MIG Alley: The Fight for Air Superiority
By William T. Y'Blood
Publisher: Air Force History & Museums Program 2000 52 Pages
PDF 22 MB
The fight for air superiority began the day the Korean War started and only ended with the armistice three years later. Once the shock of the North Koreans’ invasion wore off, it did not take long for the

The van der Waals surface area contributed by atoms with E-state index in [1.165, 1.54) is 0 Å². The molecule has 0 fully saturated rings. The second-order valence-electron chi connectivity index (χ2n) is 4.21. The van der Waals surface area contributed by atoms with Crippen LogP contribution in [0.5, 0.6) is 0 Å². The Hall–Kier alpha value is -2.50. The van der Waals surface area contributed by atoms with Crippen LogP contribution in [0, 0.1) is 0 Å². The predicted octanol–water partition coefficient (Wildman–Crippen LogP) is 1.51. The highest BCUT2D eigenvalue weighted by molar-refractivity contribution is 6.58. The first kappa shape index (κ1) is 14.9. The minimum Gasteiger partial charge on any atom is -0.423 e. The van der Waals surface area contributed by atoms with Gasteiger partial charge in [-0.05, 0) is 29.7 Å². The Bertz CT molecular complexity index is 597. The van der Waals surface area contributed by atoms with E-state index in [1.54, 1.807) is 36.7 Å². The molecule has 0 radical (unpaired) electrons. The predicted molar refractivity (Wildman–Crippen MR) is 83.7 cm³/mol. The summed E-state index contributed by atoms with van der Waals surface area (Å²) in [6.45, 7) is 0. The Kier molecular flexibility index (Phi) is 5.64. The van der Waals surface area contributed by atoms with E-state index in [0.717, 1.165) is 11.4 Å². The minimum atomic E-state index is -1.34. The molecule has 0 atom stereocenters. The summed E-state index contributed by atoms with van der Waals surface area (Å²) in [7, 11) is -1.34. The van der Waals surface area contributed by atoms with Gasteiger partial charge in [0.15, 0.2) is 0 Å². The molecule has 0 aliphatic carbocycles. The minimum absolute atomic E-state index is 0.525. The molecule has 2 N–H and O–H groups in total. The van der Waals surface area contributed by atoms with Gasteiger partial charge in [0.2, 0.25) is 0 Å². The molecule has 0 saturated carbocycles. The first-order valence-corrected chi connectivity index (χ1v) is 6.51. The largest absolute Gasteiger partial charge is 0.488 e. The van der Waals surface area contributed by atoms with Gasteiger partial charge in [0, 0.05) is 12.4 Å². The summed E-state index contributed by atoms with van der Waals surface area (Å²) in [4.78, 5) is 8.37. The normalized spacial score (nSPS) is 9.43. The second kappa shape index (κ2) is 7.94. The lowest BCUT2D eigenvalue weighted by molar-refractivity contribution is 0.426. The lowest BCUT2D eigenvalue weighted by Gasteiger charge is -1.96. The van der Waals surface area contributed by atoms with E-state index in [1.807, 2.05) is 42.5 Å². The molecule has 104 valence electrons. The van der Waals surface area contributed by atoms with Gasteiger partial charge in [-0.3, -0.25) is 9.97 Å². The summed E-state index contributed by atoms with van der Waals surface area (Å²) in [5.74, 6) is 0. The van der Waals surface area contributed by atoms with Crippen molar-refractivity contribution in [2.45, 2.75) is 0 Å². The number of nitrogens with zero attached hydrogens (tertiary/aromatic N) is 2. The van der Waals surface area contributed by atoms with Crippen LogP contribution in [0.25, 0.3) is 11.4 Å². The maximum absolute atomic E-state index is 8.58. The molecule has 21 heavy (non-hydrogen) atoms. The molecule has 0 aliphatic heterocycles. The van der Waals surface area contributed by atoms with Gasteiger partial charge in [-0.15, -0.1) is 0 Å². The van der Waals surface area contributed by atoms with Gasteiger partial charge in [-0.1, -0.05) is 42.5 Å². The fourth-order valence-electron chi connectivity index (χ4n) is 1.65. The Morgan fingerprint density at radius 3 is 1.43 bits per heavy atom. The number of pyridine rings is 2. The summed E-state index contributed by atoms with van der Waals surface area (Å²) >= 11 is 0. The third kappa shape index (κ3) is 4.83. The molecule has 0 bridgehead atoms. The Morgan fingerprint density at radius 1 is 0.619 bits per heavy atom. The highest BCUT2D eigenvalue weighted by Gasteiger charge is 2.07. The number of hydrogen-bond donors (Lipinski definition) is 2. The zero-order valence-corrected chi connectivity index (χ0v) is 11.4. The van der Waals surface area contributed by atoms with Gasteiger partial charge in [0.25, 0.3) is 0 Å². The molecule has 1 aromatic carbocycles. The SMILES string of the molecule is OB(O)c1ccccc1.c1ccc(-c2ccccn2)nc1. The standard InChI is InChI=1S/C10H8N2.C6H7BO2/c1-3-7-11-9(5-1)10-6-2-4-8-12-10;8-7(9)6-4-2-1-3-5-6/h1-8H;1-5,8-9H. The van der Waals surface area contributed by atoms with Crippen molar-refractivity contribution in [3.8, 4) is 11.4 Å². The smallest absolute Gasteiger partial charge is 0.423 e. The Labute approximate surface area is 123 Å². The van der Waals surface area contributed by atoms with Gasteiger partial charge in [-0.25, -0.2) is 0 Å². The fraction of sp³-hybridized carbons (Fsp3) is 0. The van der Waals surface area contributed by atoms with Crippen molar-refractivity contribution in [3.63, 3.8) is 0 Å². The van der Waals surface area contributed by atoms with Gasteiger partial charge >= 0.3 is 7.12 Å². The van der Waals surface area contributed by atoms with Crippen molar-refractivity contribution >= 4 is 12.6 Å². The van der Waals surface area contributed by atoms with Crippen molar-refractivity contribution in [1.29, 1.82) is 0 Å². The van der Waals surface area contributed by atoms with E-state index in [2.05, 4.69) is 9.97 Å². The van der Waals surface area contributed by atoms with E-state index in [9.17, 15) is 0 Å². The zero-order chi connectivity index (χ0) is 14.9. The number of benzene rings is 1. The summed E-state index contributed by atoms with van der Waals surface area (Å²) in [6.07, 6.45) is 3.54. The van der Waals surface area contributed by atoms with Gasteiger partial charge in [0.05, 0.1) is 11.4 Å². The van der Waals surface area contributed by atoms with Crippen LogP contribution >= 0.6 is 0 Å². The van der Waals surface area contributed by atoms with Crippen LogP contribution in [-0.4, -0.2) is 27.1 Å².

United States Air Force, assisted by other United Nations air forces, to destroy the North Korean Air Force. The arrival of the MiG–15 in November 1950, often flown by Soviet pilots, changed things considerably however. For the remainder of the war, bitterly contested air battles were fought almost daily. Yet despite a decided numerical superiority in jet fighters, the Communists were never able to gain air superiority, testament to the skill and training of the UN fighter pilots, primarily those U.S. Air Force airmen flying the magnificent F–86 Sabre.
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